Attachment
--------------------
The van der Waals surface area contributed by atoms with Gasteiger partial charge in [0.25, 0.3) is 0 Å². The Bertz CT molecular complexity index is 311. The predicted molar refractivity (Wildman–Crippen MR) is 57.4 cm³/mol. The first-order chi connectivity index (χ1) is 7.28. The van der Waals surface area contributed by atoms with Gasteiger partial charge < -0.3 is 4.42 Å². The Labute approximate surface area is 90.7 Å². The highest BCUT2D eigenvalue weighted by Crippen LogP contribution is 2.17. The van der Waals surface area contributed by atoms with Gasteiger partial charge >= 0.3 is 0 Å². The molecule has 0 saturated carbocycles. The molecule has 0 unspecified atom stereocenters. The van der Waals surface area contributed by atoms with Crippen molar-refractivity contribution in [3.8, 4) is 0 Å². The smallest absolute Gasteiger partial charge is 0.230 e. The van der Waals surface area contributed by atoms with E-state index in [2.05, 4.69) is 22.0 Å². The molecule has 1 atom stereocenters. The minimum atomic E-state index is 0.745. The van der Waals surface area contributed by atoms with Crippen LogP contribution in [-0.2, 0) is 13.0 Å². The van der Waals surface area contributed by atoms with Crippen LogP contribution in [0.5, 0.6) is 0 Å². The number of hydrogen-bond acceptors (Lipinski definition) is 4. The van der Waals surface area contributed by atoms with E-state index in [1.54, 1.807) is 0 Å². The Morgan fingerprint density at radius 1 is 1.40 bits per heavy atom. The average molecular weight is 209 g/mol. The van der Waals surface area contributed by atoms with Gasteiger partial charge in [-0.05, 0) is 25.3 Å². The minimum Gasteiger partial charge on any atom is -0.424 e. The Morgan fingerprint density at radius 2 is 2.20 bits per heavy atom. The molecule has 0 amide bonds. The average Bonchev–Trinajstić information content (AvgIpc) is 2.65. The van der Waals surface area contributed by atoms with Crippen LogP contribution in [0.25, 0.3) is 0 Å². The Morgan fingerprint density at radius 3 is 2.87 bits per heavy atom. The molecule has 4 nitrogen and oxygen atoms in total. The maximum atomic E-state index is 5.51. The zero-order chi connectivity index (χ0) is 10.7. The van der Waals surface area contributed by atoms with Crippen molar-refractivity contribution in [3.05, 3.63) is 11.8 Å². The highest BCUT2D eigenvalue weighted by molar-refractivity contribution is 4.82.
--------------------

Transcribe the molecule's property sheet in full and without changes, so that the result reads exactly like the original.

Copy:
The van der Waals surface area contributed by atoms with Gasteiger partial charge in [0.25, 0.3) is 0 Å². The Bertz CT molecular complexity index is 311. The predicted molar refractivity (Wildman–Crippen MR) is 57.4 cm³/mol. The first-order chi connectivity index (χ1) is 7.28. The van der Waals surface area contributed by atoms with Gasteiger partial charge < -0.3 is 4.42 Å². The Labute approximate surface area is 90.7 Å². The highest BCUT2D eigenvalue weighted by Crippen LogP contribution is 2.17. The van der Waals surface area contributed by atoms with Gasteiger partial charge >= 0.3 is 0 Å². The molecule has 0 saturated carbocycles. The molecule has 0 unspecified atom stereocenters. The van der Waals surface area contributed by atoms with Crippen molar-refractivity contribution in [3.8, 4) is 0 Å². The smallest absolute Gasteiger partial charge is 0.230 e. The van der Waals surface area contributed by atoms with E-state index in [2.05, 4.69) is 22.0 Å². The molecule has 1 atom stereocenters. The minimum atomic E-state index is 0.745. The van der Waals surface area contributed by atoms with Crippen LogP contribution in [-0.2, 0) is 13.0 Å². The van der Waals surface area contributed by atoms with Crippen LogP contribution in [0.5, 0.6) is 0 Å². The number of hydrogen-bond acceptors (Lipinski definition) is 4. The van der Waals surface area contributed by atoms with E-state index in [1.54, 1.807) is 0 Å². The Morgan fingerprint density at radius 1 is 1.40 bits per heavy atom. The average molecular weight is 209 g/mol. The van der Waals surface area contributed by atoms with Gasteiger partial charge in [-0.05, 0) is 25.3 Å². The minimum Gasteiger partial charge on any atom is -0.424 e. The Morgan fingerprint density at radius 2 is 2.20 bits per heavy atom. The molecule has 0 amide bonds. The average Bonchev–Trinajstić information content (AvgIpc) is 2.65. The van der Waals surface area contributed by atoms with Crippen LogP contribution in [0.25, 0.3) is 0 Å². The Morgan fingerprint density at radius 3 is 2.87 bits per heavy atom. The molecule has 4 nitrogen and oxygen atoms in total. The maximum atomic E-state index is 5.51. The zero-order chi connectivity index (χ0) is 10.7. The van der Waals surface area contributed by atoms with Crippen molar-refractivity contribution in [3.05, 3.63) is 11.8 Å². The highest BCUT2D eigenvalue weighted by molar-refractivity contribution is 4.82.